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New Paltz 

Landlocked Beach Town

click to enlarge John Lefsky, owner of Jack’s Rhythms. - THOMAS SMITH
  • Thomas Smith
  • John Lefsky, owner of Jack’s Rhythms.
New Paltz is a place that visitors and residents cling to—sometimes literally. The unofficial climbing capital of the East Coast, New Paltz is a multifaceted community that has a laidback beach-town feel, but with more diversity. Home to SUNY New Paltz, the village features all the things you'd expect from a college town: cool bars, restaurants with vegetarian specialties, and artisan bakeries and coffee shops with wheat-free menu items. There's also a strong sense of history in New Paltz; the town's downtown is home to several antiques shops, and the town's celebrated historic district allows visitors a glimpse into the past. Then there is the outdoors. New Paltz is home to a variety of farms and orchards that stretch from the center of town to the base of the Shawangunk Ridge.

Finally, it is the call of the wild that lures many travelers to New Paltz. The chalk-white cliff face of the Shawangunk Ridge provides a stunning backdrop to much of the community. Known locally as the "Gunks," and located just outside the village of New Paltz, the range is home to several parks and preserves that provide outdoorsmen and-women with thousands of acres to hike, bike, and climb on. The area attracts more than 50,000 climbers each year. Only Joshua Tree National Park in California attracts more climbers annually in the US.

New Life, Old Things
Walter Marquez, who owns two antiques shops in town, The Antiques Barn and Antiques on Main, says New Paltz is energized by all the different types of people it attracts. "For a small town there's a lot going on," he says. "It's a great town to be in. Weekends are always busy with people from the city, and Jersey, and Albany, and Kingston. There's a lot of diversity here; we have the climbers and the Mohonk people [lodging at the historic hotel atop the ridge], and we have the college here, and Historic Huguenot Street."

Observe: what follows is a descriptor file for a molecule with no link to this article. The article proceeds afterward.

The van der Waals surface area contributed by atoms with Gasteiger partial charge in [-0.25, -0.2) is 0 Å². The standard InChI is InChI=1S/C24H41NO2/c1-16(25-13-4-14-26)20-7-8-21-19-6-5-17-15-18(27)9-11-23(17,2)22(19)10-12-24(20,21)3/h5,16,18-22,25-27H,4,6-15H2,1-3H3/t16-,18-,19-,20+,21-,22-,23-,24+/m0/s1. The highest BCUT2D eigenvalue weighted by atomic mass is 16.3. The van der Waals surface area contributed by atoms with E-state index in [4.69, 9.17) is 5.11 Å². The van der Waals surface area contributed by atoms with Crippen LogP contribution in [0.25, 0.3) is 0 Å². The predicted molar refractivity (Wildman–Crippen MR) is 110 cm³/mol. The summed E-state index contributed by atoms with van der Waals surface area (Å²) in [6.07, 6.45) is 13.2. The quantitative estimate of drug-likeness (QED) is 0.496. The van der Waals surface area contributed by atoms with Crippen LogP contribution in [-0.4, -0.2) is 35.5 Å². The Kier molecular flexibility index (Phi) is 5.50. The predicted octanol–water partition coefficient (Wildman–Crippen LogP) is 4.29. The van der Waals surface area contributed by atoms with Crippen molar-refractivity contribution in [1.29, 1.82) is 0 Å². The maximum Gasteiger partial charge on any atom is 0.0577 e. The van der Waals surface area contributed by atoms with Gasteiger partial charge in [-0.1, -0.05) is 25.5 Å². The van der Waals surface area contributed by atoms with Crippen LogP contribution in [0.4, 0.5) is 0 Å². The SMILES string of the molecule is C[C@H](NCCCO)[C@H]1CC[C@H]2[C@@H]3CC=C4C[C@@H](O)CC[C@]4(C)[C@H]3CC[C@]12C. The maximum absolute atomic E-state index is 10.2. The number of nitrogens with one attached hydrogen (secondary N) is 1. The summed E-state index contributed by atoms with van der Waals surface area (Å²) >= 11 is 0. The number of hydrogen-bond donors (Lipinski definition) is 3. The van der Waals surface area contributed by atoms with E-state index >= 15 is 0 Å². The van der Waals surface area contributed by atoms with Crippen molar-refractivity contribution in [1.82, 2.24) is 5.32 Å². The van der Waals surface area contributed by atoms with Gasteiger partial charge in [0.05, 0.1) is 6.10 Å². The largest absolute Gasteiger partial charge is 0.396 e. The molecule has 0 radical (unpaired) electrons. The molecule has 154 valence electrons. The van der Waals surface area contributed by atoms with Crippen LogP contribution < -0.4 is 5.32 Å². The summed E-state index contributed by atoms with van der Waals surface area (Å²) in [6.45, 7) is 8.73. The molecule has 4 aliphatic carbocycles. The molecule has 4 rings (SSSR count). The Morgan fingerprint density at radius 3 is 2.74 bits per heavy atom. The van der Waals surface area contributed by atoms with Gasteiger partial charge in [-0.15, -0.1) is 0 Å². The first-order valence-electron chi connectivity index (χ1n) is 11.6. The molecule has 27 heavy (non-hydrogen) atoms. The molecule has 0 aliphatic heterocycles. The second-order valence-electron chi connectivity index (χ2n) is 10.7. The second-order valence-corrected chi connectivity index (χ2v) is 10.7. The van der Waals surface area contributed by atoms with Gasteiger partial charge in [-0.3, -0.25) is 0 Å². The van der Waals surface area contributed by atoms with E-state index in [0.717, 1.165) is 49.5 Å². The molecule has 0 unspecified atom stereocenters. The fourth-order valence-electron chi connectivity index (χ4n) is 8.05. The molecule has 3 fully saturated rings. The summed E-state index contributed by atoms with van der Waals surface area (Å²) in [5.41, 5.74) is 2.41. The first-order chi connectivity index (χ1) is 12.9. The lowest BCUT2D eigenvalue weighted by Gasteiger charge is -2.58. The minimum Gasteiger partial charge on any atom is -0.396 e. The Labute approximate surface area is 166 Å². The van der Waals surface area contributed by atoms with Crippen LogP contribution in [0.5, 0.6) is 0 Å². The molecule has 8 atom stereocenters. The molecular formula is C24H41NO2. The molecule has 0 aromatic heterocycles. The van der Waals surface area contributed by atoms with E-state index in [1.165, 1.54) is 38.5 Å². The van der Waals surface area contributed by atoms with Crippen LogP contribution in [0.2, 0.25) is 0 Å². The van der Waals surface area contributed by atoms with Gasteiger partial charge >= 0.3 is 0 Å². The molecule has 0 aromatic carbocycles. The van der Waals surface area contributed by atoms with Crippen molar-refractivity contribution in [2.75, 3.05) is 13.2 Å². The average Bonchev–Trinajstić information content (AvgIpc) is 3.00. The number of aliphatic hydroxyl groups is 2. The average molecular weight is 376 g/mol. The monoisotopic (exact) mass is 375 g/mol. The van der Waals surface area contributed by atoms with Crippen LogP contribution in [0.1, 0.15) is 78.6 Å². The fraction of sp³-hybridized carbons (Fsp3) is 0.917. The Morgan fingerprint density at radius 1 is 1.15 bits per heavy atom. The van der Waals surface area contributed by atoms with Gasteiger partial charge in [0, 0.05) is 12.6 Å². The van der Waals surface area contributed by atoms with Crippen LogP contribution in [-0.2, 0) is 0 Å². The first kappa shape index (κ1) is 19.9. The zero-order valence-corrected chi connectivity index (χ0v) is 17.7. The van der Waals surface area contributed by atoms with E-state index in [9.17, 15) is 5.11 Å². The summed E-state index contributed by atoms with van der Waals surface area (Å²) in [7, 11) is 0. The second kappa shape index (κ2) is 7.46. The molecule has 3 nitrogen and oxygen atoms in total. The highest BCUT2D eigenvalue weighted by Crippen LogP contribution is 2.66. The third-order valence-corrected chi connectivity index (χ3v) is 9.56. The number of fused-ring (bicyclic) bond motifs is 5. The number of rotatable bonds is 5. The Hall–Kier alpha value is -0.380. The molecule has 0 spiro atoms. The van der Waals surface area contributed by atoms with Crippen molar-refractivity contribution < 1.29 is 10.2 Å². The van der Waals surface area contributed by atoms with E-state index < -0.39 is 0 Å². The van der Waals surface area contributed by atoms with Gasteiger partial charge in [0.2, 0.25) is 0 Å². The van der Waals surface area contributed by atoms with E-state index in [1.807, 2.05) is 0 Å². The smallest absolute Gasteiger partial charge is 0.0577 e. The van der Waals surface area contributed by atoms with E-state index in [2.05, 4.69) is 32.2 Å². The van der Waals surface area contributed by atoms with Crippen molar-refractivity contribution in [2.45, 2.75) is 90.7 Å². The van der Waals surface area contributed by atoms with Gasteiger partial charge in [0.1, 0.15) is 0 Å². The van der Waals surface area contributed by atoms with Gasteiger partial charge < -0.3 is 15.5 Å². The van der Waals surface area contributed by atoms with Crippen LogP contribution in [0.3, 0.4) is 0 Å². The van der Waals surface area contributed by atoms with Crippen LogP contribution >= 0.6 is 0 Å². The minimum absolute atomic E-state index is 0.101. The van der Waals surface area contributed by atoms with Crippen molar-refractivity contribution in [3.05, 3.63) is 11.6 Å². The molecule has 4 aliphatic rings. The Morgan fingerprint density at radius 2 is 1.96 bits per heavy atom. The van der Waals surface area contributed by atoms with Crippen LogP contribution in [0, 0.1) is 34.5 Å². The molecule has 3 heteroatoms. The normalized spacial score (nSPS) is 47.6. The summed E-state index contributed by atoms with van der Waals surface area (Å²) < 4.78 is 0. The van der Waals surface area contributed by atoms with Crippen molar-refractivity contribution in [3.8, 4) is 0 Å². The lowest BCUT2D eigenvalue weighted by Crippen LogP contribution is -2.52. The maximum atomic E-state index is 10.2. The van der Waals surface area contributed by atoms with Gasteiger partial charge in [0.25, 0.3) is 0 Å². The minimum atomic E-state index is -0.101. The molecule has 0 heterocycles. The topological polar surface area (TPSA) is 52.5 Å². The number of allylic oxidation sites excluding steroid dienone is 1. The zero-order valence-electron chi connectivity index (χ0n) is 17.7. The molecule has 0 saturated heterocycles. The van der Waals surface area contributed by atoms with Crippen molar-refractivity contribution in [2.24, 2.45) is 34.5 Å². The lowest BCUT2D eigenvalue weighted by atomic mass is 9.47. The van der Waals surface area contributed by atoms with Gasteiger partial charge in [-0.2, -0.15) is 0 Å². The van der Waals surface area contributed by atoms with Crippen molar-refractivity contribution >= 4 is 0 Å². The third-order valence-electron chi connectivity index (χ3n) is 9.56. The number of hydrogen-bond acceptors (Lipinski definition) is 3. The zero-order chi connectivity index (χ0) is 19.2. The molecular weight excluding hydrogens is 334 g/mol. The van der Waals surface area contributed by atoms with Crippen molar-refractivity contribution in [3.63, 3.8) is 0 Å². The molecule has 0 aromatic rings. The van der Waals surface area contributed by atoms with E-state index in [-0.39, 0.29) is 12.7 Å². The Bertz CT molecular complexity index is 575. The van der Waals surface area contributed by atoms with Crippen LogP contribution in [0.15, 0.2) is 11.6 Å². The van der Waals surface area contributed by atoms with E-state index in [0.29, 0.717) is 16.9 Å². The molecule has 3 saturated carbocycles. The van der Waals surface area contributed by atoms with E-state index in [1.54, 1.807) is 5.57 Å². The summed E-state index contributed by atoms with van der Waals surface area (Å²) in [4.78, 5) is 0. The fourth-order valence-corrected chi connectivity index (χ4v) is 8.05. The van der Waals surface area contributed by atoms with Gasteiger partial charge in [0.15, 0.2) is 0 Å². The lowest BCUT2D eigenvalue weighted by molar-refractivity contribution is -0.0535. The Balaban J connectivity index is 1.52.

Both of Marquez's stores feature an eclectic array of antiques. "We offer a pretty wide range. We don't have one specialty—we like to appeal to everybody," he says. The antiques carried at both stores include small collectibles, like pieces of kitchenware and goblets, as well as large items like furniture. These pieces come from a variety of time periods. "We have items from the 1800s up to the 1960s—we like to cover it all," Marquez says.

click to enlarge Bartender Adrian Capulli at Shea O’Brien’s. - THOMAS SMITH
  • Thomas Smith
  • Bartender Adrian Capulli at Shea O’Brien’s.
Walking the streets, it's easy to see what Marquez means by diversity. Here, differences are celebrated, not hidden. There are students hanging out on the corner, climbers on their way to or from the mountain, and rainbow flags hanging from many windows. Gay pride is a staple of the community. In 2004, New Paltz Mayor Jason West challenged state law by marrying 24 same-sex couples in a day, and the town hosts a gay pride parade every June.

Visitors to New Paltz won't want to miss a trip to Water Street Market, a quaint European-inspired outdoor shopping village that is home to more than 20 restaurants and shops, which offer a variety of wares. Shops located within the Water Street Market include The Mudd Puddle Café;, a coffee house that futures delicious coffee hand roasted and blended by owner Michelle Walsh. Elsewhere at the Water Street Market, visitors can stop by the Bridge Creek Café;, which serves a mix of comfort foods with Mediterranean, Latin, and Asian influences. Stop in at Jar'd, a micro wine pub, for a restorative glass and some small plates.

Downtown is full of wonderful and diverse dining options. Moxie Cupcake is a hip and vibrantly decorated cupcake boutique. To flavor its cupcakes, Moxie uses pure Madagascar bourbon vanilla beans as well as local dairy and eggs, and never adds trans fats, preservatives, or stabilizers. The shop also offers organic fair-trade cocoa, coffee, and tea.

Speaking of...

  • Walking the streets of the historic and laidback cliff-climbing community.

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